Roberto Gallardo/Daily Yonder. Data: 2012 Five-Year American Community Survey (ACS), Bureau of Economic AnalysisPer capita market income grew slowly but steadily in nonmetropolitan counties as the percentage of foreign-born residents increased. The relative size of the foreign-born population is grouped into five sets or quintiles, with 1 having the smallest percentage of immigrants and 5 having the most. The chart also shows the two types of nonmetropolitan counties – micropolitan (counties with cities of 10,000 to 49,999 residents) and noncore (counties with no city of 10,000 or more). Both types of nonmetropolitan counties saw an increase in income as the percentage of immigrants increased.
For many rural counties, having more immigrants also goes along with having a better local economy, according to a new study commissioned by the Daily Yonder.
“The results of this study contradict common perceptions regarding immigrants,” said Roberto Gallardo, Ph.D., the author of the study “We frequently hear that immigrants are a drain on the economy and resources. But this data shows a very different picture.”
Gallardo looked at the percentage of a rural county’s population that was born beyond U.S. borders and correlated that information with some basic economic data. He found that, in general, as the proportion of the immigrant population grows in rural areas, positive economic indicators like per capita market income rise, as well. And negative economic indicators like the rate of poverty and unemployment go down.
Gallardo, whose academic focus is community economic development, is an adviser to the Daily Yonder, the author of numerous Daily Yonder articles, and an associate extension professor at Mississippi State University.
The study used data from the 2012 five-year American Community Survey, combined with data from the Bureau of Economic Analysis and the Bureau of Labor Statistics. (The ACS data does contain margins of error that need to be considered when interpreting the results, Gallardo said.)
The study split rural counties into five groups (or quintiles) based on the percentage of population that was born outside the United States in 2012. The counties with the lowest percentage of residents born outside the U.S. were in quintile one. These low-immigrant population counties had an average of less than 1 percent of residents who were born outside the United States. In quintile five, on the other end of the spectrum, the average size of foreign-born population was 8.9 percent.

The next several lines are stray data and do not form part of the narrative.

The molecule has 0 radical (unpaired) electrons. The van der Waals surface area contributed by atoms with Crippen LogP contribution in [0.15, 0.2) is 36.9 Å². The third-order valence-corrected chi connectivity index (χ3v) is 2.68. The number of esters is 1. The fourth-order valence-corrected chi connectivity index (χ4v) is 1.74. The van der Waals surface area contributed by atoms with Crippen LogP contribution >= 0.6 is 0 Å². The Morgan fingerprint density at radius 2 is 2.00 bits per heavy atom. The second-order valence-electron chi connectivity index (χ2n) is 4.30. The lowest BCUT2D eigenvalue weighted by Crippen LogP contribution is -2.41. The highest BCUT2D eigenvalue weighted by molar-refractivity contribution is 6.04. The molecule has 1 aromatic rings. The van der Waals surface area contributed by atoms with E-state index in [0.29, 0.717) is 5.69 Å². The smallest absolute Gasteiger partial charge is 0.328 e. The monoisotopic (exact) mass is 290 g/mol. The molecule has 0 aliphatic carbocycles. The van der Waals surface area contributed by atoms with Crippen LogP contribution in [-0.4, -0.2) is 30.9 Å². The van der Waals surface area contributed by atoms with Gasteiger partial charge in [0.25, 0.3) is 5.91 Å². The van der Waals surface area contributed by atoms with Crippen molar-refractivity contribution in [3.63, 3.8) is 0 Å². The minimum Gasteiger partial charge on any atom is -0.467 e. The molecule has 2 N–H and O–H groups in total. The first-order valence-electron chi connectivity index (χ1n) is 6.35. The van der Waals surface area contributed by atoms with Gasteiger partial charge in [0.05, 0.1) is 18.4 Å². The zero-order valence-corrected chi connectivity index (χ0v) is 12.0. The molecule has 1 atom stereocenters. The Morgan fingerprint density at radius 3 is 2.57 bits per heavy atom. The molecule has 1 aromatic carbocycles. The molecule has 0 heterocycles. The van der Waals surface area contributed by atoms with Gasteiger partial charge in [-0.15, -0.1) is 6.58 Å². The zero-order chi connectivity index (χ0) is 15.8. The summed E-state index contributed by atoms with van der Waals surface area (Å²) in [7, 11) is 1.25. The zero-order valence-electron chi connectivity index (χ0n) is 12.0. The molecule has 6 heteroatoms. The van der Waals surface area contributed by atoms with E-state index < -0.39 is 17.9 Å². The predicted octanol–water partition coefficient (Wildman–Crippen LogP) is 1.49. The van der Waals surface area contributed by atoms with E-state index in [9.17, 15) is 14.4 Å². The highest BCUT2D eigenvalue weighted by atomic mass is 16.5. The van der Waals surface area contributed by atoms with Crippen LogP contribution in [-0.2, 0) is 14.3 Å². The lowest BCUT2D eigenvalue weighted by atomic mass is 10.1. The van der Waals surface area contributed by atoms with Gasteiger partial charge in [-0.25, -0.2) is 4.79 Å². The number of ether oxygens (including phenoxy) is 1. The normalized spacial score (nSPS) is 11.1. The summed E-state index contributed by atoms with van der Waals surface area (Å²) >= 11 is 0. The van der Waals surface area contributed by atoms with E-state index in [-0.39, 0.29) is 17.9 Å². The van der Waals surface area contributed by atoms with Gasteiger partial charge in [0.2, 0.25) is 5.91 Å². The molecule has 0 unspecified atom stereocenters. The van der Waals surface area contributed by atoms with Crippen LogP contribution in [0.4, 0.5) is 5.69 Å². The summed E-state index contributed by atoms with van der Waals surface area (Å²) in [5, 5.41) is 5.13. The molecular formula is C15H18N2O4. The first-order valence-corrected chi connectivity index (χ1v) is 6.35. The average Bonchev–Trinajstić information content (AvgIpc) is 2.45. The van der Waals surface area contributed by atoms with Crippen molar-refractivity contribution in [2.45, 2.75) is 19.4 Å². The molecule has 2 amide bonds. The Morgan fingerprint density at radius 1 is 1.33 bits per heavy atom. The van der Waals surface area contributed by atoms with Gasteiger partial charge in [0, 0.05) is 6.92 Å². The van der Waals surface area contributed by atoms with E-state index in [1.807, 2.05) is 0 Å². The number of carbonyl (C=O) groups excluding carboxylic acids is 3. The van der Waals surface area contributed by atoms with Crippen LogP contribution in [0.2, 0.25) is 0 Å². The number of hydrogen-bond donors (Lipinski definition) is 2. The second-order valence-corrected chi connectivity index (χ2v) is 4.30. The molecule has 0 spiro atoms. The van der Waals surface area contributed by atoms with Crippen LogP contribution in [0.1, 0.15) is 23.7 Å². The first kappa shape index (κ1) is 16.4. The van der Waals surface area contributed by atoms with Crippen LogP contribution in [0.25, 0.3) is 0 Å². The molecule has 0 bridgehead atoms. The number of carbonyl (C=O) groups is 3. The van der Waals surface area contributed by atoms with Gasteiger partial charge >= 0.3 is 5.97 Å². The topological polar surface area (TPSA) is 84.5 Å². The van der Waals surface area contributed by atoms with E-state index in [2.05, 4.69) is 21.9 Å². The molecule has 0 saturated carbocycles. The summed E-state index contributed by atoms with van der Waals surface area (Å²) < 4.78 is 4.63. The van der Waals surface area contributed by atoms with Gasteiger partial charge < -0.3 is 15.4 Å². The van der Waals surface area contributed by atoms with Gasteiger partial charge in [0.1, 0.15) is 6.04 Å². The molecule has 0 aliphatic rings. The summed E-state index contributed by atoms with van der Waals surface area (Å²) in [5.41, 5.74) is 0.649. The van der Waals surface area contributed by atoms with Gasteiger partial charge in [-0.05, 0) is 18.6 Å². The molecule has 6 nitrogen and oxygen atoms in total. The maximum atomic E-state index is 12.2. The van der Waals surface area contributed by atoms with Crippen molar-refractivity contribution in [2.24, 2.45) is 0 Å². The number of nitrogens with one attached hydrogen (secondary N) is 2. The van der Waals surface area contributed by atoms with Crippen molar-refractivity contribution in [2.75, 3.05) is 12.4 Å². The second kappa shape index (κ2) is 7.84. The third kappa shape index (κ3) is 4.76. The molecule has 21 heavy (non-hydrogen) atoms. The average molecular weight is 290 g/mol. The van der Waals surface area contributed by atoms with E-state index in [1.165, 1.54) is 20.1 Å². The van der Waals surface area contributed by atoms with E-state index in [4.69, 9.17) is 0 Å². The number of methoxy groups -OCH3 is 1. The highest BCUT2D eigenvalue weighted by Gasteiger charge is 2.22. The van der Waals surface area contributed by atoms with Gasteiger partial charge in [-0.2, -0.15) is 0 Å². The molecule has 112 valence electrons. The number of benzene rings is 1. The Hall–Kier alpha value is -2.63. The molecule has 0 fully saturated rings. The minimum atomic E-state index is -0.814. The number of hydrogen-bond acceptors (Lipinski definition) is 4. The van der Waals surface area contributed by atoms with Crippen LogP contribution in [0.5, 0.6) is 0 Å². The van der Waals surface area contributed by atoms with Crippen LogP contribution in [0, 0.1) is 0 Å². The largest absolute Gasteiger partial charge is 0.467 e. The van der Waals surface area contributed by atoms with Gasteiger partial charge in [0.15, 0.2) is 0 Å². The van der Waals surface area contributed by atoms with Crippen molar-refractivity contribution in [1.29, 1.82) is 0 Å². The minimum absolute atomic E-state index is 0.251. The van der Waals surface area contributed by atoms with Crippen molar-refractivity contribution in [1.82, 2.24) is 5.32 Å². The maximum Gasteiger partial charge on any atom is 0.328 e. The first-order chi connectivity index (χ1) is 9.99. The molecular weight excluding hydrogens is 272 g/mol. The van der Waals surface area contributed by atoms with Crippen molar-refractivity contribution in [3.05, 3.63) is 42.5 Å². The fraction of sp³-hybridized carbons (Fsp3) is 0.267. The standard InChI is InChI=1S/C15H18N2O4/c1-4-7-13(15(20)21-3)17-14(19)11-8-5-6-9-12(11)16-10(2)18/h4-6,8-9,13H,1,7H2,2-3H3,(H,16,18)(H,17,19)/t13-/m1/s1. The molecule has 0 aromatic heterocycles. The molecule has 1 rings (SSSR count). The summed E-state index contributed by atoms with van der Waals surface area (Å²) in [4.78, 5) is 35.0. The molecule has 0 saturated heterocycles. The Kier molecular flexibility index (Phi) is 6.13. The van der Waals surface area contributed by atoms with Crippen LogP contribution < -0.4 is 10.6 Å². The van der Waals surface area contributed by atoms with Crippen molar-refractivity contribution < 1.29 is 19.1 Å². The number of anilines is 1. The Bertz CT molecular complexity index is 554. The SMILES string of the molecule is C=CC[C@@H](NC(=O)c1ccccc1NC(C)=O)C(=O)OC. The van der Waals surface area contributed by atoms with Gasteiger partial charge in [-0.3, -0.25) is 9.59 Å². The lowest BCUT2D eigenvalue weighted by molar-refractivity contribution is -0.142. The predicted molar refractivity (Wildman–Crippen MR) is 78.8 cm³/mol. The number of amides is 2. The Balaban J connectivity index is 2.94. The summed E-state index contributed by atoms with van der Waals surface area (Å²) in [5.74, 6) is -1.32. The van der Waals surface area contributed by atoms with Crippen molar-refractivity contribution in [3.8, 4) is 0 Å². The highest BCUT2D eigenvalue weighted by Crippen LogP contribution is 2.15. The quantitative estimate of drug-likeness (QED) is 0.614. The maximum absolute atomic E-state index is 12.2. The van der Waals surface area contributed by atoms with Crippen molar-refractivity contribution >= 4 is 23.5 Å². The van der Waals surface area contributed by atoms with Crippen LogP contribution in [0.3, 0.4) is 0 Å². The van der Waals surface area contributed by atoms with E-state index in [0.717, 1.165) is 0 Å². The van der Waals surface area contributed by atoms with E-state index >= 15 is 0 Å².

The general pattern of more immigrants equaling better economic performance is reflected in per capita market income (shown in the chart at the top of this story), Gallardo said. Counties with the smallest percentage of immigrants had a per capita market income of $23,326. That figure grew steadily and peaked for counties in the “most-immigrants” category. For those counties, the per capita market income was 27 percent higher, or $29,538.
Similarly, for nonmetropolitan counties, the poverty rate fell from 20.9 percent in counties with the smallest proportion of immigrants to 17.6 percent in counties with the largest proportion (see chart below).
Roberto Gallardo/Daily Yonder. Data: 2012 ACS The percentage of population living in poverty tended to be less in counties with a greater percentage of foreign-born residents in the population. The change was more pronounced for the smallest counties, which have no cities of 10,000 or greater (shown in the red columns).
And unemployment was 0.8 percentage points lower in high-immigrant, nonmetropolitan counties – 7.9 vs. 8.7 percent, using 2012 data (see chart below).
More people are leaving nonmetropolitan counties than are moving there. A new chart from the Economic Research Service shows the trend is universal in nonmetropolitan counties, though there are some bright spots.
It seems like common sense to state that nonmetropolitan America is losing population because people are leaving. But there’s another reason populations fall – when the number of deaths in a county exceeds the number of births. This is called the natural increase or decrease. The other type of population change – migration – measures whether residents are leaving or moving into a particular county.